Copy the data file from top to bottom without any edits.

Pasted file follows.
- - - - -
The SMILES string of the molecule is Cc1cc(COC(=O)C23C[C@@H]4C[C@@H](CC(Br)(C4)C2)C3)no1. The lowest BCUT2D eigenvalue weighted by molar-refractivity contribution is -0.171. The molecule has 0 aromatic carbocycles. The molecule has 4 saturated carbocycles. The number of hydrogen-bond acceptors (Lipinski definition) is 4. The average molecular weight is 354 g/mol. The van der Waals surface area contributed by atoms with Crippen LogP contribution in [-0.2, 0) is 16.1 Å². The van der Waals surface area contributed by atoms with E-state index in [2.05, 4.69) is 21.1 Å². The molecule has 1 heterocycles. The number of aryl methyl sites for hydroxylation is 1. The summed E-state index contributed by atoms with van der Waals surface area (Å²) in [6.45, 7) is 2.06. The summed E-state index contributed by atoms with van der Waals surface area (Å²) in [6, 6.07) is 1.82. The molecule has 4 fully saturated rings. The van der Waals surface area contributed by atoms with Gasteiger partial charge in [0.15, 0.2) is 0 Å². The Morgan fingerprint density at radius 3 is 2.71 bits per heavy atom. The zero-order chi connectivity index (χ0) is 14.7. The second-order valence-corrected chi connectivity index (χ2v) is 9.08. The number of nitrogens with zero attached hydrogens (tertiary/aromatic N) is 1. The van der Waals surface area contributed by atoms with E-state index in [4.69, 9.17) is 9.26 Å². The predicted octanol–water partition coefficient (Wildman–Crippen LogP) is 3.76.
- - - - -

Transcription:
The SMILES string of the molecule is Cc1cc(COC(=O)C23C[C@@H]4C[C@@H](CC(Br)(C4)C2)C3)no1. The lowest BCUT2D eigenvalue weighted by molar-refractivity contribution is -0.171. The molecule has 0 aromatic carbocycles. The molecule has 4 saturated carbocycles. The number of hydrogen-bond acceptors (Lipinski definition) is 4. The average molecular weight is 354 g/mol. The van der Waals surface area contributed by atoms with Crippen LogP contribution in [-0.2, 0) is 16.1 Å². The van der Waals surface area contributed by atoms with E-state index in [2.05, 4.69) is 21.1 Å². The molecule has 1 heterocycles. The number of aryl methyl sites for hydroxylation is 1. The summed E-state index contributed by atoms with van der Waals surface area (Å²) in [6.45, 7) is 2.06. The summed E-state index contributed by atoms with van der Waals surface area (Å²) in [6, 6.07) is 1.82. The molecule has 4 fully saturated rings. The van der Waals surface area contributed by atoms with Gasteiger partial charge in [0.15, 0.2) is 0 Å². The Morgan fingerprint density at radius 3 is 2.71 bits per heavy atom. The zero-order chi connectivity index (χ0) is 14.7. The second-order valence-corrected chi connectivity index (χ2v) is 9.08. The number of nitrogens with zero attached hydrogens (tertiary/aromatic N) is 1. The van der Waals surface area contributed by atoms with E-state index in [4.69, 9.17) is 9.26 Å². The predicted octanol–water partition coefficient (Wildman–Crippen LogP) is 3.76.